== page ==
The government’s 30-hours funded childcare scheme came into force on 1st September 2017. For some parents it has been a godsend. For others, it’s been a mixed blessing. Here’s our guide to everything parents need to know about the 30 hours:
Am I eligible?
To be eligible, you have to meet all of the following criteria:
- Your child is either 3 or 4 years old
- If your child turned 3 after August 31st, you’ll need to wait until 1st January 2018 to apply for the spring term.
- You live in England
- Both parents are working – or in a lone parent family, the sole parent is working
- You earn the equivalent of 16 hours at the national living wage per week. (Put simply, that’s £120 per week if you’re 25 or over)
- Each parent earns less than £100,000 per year
The £100,000 a year earning figure also applies if you’re self-employed or on a zero hours contract. You’ll be eligible if you expect to meet the earning criteria over the 3 months after you’ve applied.
Bear in mind that regardless of their parents’ work status and earnings, all 3 and 4-year-olds remain entitled to 15 hours per week (or 570 hours per year) of early education.
Do I get 30 hours per week all year round?
No, the offer is based on a school term schedule rather than a working parent schedule. It works out as 1140 free hours across the year – and with the full 30 hours per week, that covers only 38 weeks of the year.
You don’t need to take up the full 30 hours. If you need fewer hours per week, this will still be covered.
Some providers are choosing to deliver a `stretched offer’. This involves fewer hours per week, but stretched over more weeks of the year – say 22 hours per week over 52 weeks of the year, or 24 hours per week over 48 weeks. It’s best to discuss with your provider what would work best for you.
If I’m eligible, am I guaranteed to get my 30 hours?
This is where things get tricky. Early years providers aren’t obliged to offer the scheme, it’s voluntary.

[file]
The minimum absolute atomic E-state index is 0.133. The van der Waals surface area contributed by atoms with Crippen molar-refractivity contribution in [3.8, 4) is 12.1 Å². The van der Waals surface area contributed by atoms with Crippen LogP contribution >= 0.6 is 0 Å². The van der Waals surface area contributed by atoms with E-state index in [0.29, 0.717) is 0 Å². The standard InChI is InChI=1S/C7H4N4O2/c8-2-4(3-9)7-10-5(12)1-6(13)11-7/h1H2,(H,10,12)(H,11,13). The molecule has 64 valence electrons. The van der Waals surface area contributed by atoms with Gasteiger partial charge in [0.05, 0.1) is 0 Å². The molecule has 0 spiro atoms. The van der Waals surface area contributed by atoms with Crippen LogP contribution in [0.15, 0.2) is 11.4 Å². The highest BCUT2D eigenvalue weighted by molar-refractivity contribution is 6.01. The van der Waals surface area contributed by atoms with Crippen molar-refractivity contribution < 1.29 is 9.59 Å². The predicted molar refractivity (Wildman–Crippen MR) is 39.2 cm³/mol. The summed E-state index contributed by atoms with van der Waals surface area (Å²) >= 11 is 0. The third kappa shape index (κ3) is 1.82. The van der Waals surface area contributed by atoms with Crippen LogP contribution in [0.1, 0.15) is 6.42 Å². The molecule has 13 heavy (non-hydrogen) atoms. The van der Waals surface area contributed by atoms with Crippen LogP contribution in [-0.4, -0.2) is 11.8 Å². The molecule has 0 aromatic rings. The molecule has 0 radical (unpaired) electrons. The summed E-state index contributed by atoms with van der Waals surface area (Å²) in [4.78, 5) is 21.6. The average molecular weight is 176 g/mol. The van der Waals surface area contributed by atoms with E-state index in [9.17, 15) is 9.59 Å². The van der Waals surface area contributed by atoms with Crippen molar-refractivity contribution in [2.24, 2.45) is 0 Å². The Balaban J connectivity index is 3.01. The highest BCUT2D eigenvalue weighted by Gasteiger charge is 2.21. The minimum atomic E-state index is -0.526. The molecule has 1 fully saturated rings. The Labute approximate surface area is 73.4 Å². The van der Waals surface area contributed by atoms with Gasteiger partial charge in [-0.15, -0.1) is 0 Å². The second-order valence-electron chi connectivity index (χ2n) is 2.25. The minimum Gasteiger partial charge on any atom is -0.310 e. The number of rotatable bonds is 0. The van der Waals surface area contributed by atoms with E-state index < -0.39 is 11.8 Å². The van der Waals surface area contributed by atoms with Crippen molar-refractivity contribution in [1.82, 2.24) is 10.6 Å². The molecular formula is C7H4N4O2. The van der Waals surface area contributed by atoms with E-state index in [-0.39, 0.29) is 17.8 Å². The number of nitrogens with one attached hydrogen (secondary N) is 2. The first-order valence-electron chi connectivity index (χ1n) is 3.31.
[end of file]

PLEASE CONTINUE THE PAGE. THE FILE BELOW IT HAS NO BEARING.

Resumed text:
Earlier this year, the Pre-School Learning Alliance carried out a survey of 1000 childcare providers and found that 19% of providers were NOT planning on offering the scheme.
While many childcare providers want to, many simply can’t afford to offer funded places. Both the PSLA and the National Day Nurseries Association (NDNA) have complained that there’s a significant shortfall in the funding offered by the Government – a loss of around 39p per child.
There have already been reports that free places in in short supply. Even more worryingly, the PSLA survey found that 49% of childcare providers felt they’d end up closing down as a result of the scheme.
Is it really free?
For a lot of eligible parents, it offers great value. But the shortfall in funding is, inevitably, having to be covered elsewhere. Consumables such as meals, nappies and wipes aren’t covered by the funding. Neither are additional activities such as outings or classes. As a result, providers are having to charge parents for essential extras that were previously provided for free.
Some parents are being asked for voluntary donations, others are being hit by higher charges for non-free hours.
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